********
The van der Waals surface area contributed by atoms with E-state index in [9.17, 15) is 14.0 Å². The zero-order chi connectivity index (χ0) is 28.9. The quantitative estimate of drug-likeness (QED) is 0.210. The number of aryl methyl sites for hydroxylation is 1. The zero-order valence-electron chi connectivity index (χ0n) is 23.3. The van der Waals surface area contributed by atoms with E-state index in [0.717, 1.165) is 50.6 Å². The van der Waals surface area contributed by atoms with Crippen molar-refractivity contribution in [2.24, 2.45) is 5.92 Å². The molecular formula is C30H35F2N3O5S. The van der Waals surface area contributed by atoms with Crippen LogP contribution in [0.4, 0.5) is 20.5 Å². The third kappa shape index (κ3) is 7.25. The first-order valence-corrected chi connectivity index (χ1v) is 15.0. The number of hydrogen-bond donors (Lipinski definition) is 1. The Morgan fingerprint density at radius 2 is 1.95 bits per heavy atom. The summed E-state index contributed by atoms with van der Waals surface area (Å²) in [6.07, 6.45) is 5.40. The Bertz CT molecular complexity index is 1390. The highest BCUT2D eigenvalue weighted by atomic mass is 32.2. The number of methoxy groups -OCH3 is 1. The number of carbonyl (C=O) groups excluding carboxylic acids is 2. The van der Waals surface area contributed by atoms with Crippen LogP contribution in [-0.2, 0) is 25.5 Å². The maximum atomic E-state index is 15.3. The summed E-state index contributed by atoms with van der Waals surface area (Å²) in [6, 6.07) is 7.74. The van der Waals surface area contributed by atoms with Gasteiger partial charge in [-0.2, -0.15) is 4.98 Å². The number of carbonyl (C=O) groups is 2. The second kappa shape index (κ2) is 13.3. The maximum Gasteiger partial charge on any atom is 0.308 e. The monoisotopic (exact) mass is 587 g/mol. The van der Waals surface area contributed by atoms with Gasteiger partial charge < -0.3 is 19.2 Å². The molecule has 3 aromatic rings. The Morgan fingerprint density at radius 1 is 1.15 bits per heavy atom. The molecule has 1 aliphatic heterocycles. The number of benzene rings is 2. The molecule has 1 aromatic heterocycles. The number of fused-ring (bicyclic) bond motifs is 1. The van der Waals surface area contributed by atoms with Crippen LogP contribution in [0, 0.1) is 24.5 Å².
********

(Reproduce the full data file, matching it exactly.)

The van der Waals surface area contributed by atoms with E-state index in [9.17, 15) is 14.0 Å². The zero-order chi connectivity index (χ0) is 28.9. The quantitative estimate of drug-likeness (QED) is 0.210. The number of aryl methyl sites for hydroxylation is 1. The zero-order valence-electron chi connectivity index (χ0n) is 23.3. The van der Waals surface area contributed by atoms with E-state index in [0.717, 1.165) is 50.6 Å². The van der Waals surface area contributed by atoms with Crippen molar-refractivity contribution in [2.24, 2.45) is 5.92 Å². The molecular formula is C30H35F2N3O5S. The van der Waals surface area contributed by atoms with Crippen LogP contribution in [0.4, 0.5) is 20.5 Å². The third kappa shape index (κ3) is 7.25. The first-order valence-corrected chi connectivity index (χ1v) is 15.0. The number of hydrogen-bond donors (Lipinski definition) is 1. The Morgan fingerprint density at radius 2 is 1.95 bits per heavy atom. The summed E-state index contributed by atoms with van der Waals surface area (Å²) in [6.07, 6.45) is 5.40. The Bertz CT molecular complexity index is 1390. The highest BCUT2D eigenvalue weighted by atomic mass is 32.2. The number of methoxy groups -OCH3 is 1. The number of carbonyl (C=O) groups excluding carboxylic acids is 2. The van der Waals surface area contributed by atoms with Crippen LogP contribution in [-0.2, 0) is 25.5 Å². The maximum atomic E-state index is 15.3. The summed E-state index contributed by atoms with van der Waals surface area (Å²) in [6, 6.07) is 7.74. The van der Waals surface area contributed by atoms with Gasteiger partial charge in [-0.2, -0.15) is 4.98 Å². The number of carbonyl (C=O) groups is 2. The second kappa shape index (κ2) is 13.3. The maximum Gasteiger partial charge on any atom is 0.308 e. The monoisotopic (exact) mass is 587 g/mol. The van der Waals surface area contributed by atoms with Gasteiger partial charge < -0.3 is 19.2 Å². The molecule has 3 aromatic rings. The Morgan fingerprint density at radius 1 is 1.15 bits per heavy atom. The molecule has 1 aliphatic heterocycles. The number of benzene rings is 2. The molecule has 1 aromatic heterocycles. The number of fused-ring (bicyclic) bond motifs is 1. The van der Waals surface area contributed by atoms with Crippen LogP contribution in [0, 0.1) is 24.5 Å².